Although the annual budget of the Police Administration is huge, 73 million of euros, and the most of this goes on salaries, this amount is shared to too big number of officers. This amount of money is more than enough to create a pay system that would make all of the employees satisfied. But to make things even worse, in accordance with the MOI’s Rulebook on Organisation and Internal Systematisation and Rulebook of Police Administration, the number of officers with police authorities will continue to grow, and the same ‘’cake’’ will be shared with more and more new colleagues. However, the essential question is how much of these new colleagues really will contribute to improving of the security situation in Montenegro and whether anything will be improved. The practice of giving police powers to those who those powers do not use, just to increase their salaries, is devastating because they cost the system and do not contribute to solving issues on the street. This is also the issue mentioned before: we have many administrative officers with a police badge and only a few real police officers. Such non-strategic decisions must be ended as soon as possible.
Such officers, who are unprepared for police work, come to work where they don’t find well-developed internal procedures and operational standards of act. In these cases, they mostly depend on their colleagues and learning things along the way, adopting the previous ways of work, which sometimes are not the best ones. Much more attention must be paid to this, especially having in mind that even in minor oversights police officers may put themselves and the others in danger.
The new Rulebook of the Police Administration was made contrary to all the principles of good organisation of the police service. Instead of consolidation of organisational units and reducing the number of heads of departments, in order to improve the efficiency and sharpen the lines of responsibility, exactly the opposite was done. Already lumbering and sluggish system is further complicated. Such situation will make communication and coordination between organisational units even more difficult in the long run.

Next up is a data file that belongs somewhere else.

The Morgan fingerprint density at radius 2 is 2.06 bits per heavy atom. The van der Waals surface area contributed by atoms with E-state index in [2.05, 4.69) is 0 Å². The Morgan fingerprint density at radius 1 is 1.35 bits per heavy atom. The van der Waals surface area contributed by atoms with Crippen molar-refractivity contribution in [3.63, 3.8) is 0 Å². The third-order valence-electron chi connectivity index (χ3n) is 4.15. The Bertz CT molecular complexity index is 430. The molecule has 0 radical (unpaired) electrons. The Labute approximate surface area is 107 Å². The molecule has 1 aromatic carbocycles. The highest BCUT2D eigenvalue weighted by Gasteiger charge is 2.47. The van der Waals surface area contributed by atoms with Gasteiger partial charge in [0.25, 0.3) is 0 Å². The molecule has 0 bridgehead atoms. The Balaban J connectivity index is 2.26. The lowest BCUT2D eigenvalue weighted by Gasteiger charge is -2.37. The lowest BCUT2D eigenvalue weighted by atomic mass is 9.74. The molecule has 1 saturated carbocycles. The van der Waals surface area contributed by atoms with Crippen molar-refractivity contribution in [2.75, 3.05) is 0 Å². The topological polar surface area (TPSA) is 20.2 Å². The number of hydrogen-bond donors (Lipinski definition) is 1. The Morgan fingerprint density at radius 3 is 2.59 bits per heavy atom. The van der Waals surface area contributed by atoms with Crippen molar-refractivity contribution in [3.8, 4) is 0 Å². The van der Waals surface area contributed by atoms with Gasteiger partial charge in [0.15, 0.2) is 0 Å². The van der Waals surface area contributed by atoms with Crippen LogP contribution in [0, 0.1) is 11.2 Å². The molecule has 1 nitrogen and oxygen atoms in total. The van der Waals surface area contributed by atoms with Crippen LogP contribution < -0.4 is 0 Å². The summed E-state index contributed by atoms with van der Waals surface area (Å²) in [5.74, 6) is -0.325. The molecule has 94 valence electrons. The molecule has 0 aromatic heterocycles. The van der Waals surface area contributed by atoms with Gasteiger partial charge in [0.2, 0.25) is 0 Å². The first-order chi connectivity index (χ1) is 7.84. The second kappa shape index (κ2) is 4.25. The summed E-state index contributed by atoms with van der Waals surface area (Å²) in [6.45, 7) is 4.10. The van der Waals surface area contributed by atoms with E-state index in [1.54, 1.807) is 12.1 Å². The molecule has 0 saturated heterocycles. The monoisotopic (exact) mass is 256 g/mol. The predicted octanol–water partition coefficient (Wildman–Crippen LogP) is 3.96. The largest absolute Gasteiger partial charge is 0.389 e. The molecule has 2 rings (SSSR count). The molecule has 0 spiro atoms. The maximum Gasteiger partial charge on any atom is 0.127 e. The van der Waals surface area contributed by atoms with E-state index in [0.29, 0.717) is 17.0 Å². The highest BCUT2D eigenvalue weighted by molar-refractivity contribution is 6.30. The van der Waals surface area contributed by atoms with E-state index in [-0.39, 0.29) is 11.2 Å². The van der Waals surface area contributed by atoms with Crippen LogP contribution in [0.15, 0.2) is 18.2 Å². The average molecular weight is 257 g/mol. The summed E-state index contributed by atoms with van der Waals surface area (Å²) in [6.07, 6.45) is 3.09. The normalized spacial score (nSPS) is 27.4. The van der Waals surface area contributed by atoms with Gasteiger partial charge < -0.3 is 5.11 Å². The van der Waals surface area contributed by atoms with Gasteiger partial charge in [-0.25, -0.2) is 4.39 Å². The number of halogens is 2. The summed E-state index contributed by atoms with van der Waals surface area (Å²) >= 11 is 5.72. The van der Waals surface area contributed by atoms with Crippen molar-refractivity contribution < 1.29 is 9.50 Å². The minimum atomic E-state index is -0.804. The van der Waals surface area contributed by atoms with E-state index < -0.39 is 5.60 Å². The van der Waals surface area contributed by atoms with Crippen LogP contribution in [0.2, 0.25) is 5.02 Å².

Finally, while the Police is stumbling, criminal organisations are up to date. Upgrading police forces with new technologies, specialised staff with knowledge in IT, banking, forensics, identifying violence against children and women, cybercrime is something that must be considered. Of more than 4,000 police officers, just some over 800 of them have high level of education and less than 300 have higher levels (including the Academy), according to 2015 data.
The new Law on Internal Affairs, which has been in process since 2015, and which is due to be adopted by the Government by the second quarter of year, is a good opportunity to make many steps ahead relating to many problems in Police. The question is whether decisions will be made on the basis of professional or political parameters.
Author: Dina Bajramspahić, public policy researcher at the Institute Alternative
Article was originally published in the daily newspaper Vijesti, as well on the Vijesti’s portal.